An example of a very modern problem which, of course, begins on Twitter…
It was over there that I read a “fact” which was so good that I had to verify it. Martin Rowson, always a great source of political stories, quoted something he remembered reading by Geoffrey Wheatcroft about the young Winston Churchill defacing the statue of Charles I in Trafalgar Square on Mafeking Night.
It’s such a good anecdote because the current debate around people defacing Churchill’s statue is so politically charged. It should rightly be called out for what it is: yobbish behaviour by a small minority. Yet what is happening is that this criminal act is being wrapped up in patriotism and the Churchill mythology to discredit the Black Lives Matter movement and, more broadly, anything critical of the government. The Churchill story, if true, would put that into wider context: it’s the yobbish culture that’s always found in the vicinity of protests (and, indeed, celebrations).
I should probably have left it at that but, no, it was the kind of fact that appeals to my sense of fairness, my cynicism, and my interest in history. So, off I went to look for it…
And five hours later, I still hadn’t found a single shred of evidence to support it. I checked everywhere: the Churchill biographies I own, Google, library databases, academic journals, and newspaper archives. I’ve trawled through god knows how many articles by Wheatcroft and there’s nothing.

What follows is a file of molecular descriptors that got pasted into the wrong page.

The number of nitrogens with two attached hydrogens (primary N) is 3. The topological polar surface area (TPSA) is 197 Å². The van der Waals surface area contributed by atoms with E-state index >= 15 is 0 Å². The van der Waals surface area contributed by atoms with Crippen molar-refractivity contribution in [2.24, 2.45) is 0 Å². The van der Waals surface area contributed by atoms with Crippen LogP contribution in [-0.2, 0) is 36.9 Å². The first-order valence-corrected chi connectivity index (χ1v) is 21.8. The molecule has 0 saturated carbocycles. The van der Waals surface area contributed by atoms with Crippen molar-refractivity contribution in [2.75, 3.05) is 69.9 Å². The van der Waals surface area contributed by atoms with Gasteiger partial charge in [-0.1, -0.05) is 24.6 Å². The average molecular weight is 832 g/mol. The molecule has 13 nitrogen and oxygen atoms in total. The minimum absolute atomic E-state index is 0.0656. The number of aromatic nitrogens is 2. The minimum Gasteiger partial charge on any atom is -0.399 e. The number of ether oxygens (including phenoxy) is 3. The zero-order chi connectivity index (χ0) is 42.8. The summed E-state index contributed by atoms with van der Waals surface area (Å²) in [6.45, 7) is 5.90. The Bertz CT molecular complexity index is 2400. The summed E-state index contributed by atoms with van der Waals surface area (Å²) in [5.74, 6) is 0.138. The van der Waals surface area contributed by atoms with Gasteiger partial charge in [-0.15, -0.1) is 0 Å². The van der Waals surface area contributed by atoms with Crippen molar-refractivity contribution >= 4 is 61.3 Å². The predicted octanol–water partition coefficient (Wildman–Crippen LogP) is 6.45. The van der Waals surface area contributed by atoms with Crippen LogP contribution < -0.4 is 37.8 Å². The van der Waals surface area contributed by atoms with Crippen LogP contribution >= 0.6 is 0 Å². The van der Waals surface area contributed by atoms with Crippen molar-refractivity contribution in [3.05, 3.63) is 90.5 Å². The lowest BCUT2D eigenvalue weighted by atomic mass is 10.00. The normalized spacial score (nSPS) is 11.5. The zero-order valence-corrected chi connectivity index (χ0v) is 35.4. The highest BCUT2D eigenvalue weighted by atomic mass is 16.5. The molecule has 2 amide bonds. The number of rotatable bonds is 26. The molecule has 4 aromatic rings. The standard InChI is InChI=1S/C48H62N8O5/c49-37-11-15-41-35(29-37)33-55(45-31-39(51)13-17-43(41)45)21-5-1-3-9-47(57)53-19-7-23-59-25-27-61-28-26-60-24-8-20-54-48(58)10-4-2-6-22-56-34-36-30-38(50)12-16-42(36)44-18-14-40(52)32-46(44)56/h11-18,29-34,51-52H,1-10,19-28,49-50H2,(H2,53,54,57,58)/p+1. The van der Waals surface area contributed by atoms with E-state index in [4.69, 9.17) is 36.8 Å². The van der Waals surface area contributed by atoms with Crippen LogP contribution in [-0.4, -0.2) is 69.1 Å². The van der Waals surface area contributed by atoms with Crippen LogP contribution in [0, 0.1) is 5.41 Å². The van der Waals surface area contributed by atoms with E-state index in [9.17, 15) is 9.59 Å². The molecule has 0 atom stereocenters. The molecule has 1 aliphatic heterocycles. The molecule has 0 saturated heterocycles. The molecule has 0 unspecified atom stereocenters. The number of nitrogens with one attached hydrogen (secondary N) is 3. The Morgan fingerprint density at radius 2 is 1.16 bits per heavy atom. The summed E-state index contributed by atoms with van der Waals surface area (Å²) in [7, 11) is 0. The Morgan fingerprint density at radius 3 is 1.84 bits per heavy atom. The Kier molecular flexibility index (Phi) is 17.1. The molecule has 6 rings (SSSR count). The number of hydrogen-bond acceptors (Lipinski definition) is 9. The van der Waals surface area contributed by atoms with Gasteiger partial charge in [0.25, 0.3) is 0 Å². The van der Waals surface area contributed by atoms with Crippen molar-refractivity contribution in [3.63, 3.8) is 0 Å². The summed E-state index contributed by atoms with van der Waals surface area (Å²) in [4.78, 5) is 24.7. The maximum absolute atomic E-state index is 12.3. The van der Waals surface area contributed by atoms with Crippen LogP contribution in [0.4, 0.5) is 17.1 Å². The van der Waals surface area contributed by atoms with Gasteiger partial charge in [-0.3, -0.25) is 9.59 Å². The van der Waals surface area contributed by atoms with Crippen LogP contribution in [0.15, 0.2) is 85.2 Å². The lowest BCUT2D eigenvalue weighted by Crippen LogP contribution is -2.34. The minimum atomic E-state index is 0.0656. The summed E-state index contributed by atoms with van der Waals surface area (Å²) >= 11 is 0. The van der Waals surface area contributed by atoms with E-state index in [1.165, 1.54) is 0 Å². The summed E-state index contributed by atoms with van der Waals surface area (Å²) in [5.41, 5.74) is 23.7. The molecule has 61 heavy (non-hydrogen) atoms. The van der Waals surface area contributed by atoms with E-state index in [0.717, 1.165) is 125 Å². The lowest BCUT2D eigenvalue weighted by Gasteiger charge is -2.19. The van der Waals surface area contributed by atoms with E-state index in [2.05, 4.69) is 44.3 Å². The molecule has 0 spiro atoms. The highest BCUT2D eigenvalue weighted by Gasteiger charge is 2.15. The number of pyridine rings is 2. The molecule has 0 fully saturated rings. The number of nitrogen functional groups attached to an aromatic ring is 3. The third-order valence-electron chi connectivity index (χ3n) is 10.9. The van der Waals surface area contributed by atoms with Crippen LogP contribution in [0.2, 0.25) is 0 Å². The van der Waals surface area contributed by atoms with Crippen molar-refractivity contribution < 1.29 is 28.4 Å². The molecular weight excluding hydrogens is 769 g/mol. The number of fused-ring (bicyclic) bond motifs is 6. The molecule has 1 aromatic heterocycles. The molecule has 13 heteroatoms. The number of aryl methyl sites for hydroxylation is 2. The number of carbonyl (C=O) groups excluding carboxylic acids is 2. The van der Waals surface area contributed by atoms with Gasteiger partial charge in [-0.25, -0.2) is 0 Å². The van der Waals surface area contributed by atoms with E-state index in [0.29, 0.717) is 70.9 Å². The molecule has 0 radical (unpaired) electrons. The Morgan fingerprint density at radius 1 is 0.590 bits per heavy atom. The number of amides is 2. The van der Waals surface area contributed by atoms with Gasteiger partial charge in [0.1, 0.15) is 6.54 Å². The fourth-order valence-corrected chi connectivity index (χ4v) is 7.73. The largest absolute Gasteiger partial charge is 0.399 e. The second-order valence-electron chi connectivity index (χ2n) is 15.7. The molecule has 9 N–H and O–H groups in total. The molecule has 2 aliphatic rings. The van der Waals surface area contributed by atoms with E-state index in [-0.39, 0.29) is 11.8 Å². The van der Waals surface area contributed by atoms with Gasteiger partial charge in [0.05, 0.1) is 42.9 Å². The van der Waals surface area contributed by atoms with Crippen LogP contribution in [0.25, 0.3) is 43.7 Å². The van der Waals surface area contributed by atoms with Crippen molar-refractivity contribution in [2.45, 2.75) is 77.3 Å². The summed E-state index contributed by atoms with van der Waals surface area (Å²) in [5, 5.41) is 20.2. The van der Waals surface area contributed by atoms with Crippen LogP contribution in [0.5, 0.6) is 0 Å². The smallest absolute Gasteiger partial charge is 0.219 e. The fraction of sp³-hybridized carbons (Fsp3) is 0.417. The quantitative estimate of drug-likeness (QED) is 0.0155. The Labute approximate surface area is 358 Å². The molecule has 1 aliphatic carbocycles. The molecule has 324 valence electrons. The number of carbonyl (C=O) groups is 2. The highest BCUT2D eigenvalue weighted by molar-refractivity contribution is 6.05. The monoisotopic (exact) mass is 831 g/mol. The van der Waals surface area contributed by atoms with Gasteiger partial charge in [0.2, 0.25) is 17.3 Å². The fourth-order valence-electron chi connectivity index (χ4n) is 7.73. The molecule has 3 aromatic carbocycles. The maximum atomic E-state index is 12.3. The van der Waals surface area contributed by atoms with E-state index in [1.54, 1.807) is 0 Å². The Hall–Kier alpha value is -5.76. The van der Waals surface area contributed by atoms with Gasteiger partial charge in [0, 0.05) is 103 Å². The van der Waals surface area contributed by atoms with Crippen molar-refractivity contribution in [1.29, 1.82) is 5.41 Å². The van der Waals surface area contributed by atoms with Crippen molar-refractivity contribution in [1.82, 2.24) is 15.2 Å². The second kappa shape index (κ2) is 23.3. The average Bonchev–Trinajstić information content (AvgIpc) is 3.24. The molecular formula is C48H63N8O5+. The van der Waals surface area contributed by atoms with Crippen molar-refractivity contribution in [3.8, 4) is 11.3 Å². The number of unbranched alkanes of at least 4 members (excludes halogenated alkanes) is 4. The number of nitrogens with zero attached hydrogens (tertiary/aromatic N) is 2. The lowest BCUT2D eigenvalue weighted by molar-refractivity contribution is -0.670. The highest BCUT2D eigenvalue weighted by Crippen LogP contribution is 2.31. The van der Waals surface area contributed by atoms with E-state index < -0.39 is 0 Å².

That doesn’t mean the story isn’t true but I couldn’t find anything to back it up. I do know, however, that it can’t be true as originally stated.
Mafeking Night was on 19th May 1900, which makes it unlikely that Churchill would have been going around defacing anything unless it was in South Africa. He only returned to the UK on 10th July that year. Later in the year, he would stand in the General Election, coming in second and therefore elected as an MP. You would think that his arrest around those dates would warrant a mention.
So, okay, perhaps it wasn’t Mafeking Night but other details here make me wonder. Churchill was a drinker but I’m not sure he was a drunk drinker. He seems to have handled his drink well. As a young man, he was also critical of drunks so the image of him getting drunk and defacing a statue doesn’t sit well with the story as I know it. Then there’s another problem. Churchill considered Cromwell a “dictator” and his relative, the first Sir Winston Churchill, served “King Charles I as Captain of the Horse”. Deface a statue of the king his own family had served? Curiouser and curiouser…
So why does it bother me? I suppose because I wanted it to be true. My views of Churchill are suitably nuanced, and it doesn’t harm my sense of his considerable achievements by adding to his flaws. Yet I also condemn others for repeating stories that aren’t true and I shouldn’t do it myself. This “fact” has been retweeted 511 times, as I write this, and liked over a thousand times. When I queried it, my tweet hasn’t been liked once.
Now, not getting “liked” doesn’t bother me. I’m a nobody and I suppose it’s my stupid fault for wanting to authenticate something that people so obviously want to be true. But it niggles me that, as Swift said, “falsehood flies and the truth comes limping after it”. I have to leave the hunt now. I’ve wasted far too much time on it, but it will niggle me that I couldn’t figure out what was remembered or misremembered. Niggles me too that people contribute to their ignorance by never once challenging their own biases.